Living Together During The Divorce and Family Violence

It is not uncommon for married couples to live together while a divorce is pending. One of the issues we often have to address for our clients is who is going to live in the marital residence. This can be agreed to, and often one party will agree to move out. However, if there is not an agreement then a judge may have to decide who lives in the marital home during a temporary orders hearing.

Having a divorcing couple living together can lead to confrontation, and it can increase the risk of domestic violence. If you believe that it is dangerous to live with your spouse let your lawyer know immediately. Recently, the Dallas Court of Appeals hearing a case involving an assault between a couple going through a divorce, and still living together.

In that case, Johnelle Hall vs the State of Texas, No 05-18-00424-CR, the couple (Johnelle and Clifton) couldn’t agree on when Clifton (Husband) should move out, or if he should pay child support. The issue was put to a judge at the temporary orders hearing. The judge ruled that Clifton did have to move out, and pay child support. But the judge also gave Clifton two extra weeks to move out. Neither party was happy with this ruling. In family cases, it is not uncommon for both parties to have issues with a judge’s ruling.

After the hearing, Clifton was living in a guest bedroom and Johnelle in the master. Clifton still had to use the master closet and bathroom to get ready for work. One morning while getting ready for work. Johnelle locked herself in the master bathroom. Clifton used force to open the door, and was then assaulted by Johnelle.

Forcing open the bathroom door and Self Defense 

On appeal, Johnelle argued that self-defense should have applied in her case. Johnelle was holding the bathroom door shut and Clifton had use force to open the door. Therefore, Johnelle argued she should have been allowed to use force (self-defense) to remove Clifton. What is self-defense in Texas?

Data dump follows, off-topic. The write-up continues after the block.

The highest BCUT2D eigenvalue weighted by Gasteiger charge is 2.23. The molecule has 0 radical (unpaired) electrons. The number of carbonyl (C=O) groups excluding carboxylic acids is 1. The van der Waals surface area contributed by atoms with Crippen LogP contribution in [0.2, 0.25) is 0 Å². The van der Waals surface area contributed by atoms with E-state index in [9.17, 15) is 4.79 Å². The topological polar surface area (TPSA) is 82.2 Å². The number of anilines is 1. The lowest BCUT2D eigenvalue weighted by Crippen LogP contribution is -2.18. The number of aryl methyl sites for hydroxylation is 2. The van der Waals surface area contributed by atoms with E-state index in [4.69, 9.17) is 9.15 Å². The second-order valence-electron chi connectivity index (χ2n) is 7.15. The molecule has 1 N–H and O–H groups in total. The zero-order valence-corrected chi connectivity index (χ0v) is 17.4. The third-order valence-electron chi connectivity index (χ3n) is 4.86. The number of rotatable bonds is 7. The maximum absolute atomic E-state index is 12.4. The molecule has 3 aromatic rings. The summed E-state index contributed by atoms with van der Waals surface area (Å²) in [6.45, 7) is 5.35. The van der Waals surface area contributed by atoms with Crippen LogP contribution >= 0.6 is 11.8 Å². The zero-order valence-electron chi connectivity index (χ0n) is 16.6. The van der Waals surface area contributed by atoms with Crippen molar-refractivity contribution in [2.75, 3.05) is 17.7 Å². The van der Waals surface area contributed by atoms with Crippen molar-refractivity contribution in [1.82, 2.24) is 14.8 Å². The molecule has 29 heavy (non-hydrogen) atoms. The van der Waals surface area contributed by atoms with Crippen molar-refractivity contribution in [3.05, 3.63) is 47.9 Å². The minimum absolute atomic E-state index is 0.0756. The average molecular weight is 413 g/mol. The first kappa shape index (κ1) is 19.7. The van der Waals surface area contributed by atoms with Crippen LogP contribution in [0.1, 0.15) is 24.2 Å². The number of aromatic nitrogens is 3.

A person is justified in using force against another when and to the degree she reasonably believes force is immediately necessary to protect herself against the other’s use or attempted use of unlawful force. See TEX. PENAL CODE ANN. § 9.31(a). “‘Reasonable belief’ means a belief that would be held by an ordinary and prudent man in the same circumstances as the actor.” Id. § 1.07(a)(42). “‘Unlawful’ means criminal or tortious or both and includes what would be criminal or tortious but for a defense not amounting to justification or privilege.” Id. § 1.07(a)(48).

The appellate court noted that the jury resolved this self-defense claim against Johnelle. And that since both parties agreed that it was Clifton’s routine to use the master bathroom and closet, that the jury could have decided it was not reasonable for Johnelle to assault Clifton even if he forced his way into the bathroom.

It should be noted that it is very difficult to overturn a jury’s verdict on appeal in Texas. What Johnelle was doing is called a factual or legal sufficiency challenge, and courts in Texas do not grant those very often. Here is what the Dallas Court of Appeals said-

When an appellant brings a sufficiency challenge on the basis of her claim of self-defense, we do not look to whether the State presented evidence that refuted self-defense. Gaona v. State, 498 S.W.3d 706, 709 (Tex. App.—Dallas 2016, pet. ref’d) (citing Saxton v. State, 804 S.W.2d 910, 914 (Tex. Crim. App. 1991)). Instead, after reviewing all the evidence in the light most favorable to the verdict, we determine whether any rational trier of fact would have found the essential elements of the offense beyond a reasonable doubt and found against the appellant on the selfdefense issue beyond a reasonable doubt. Id.

If you are considering living together with your spouse during a divorce let your lawyer know. It doesn’t always end up with an arrest for assault, but it can lead to increased tensions or hostility.




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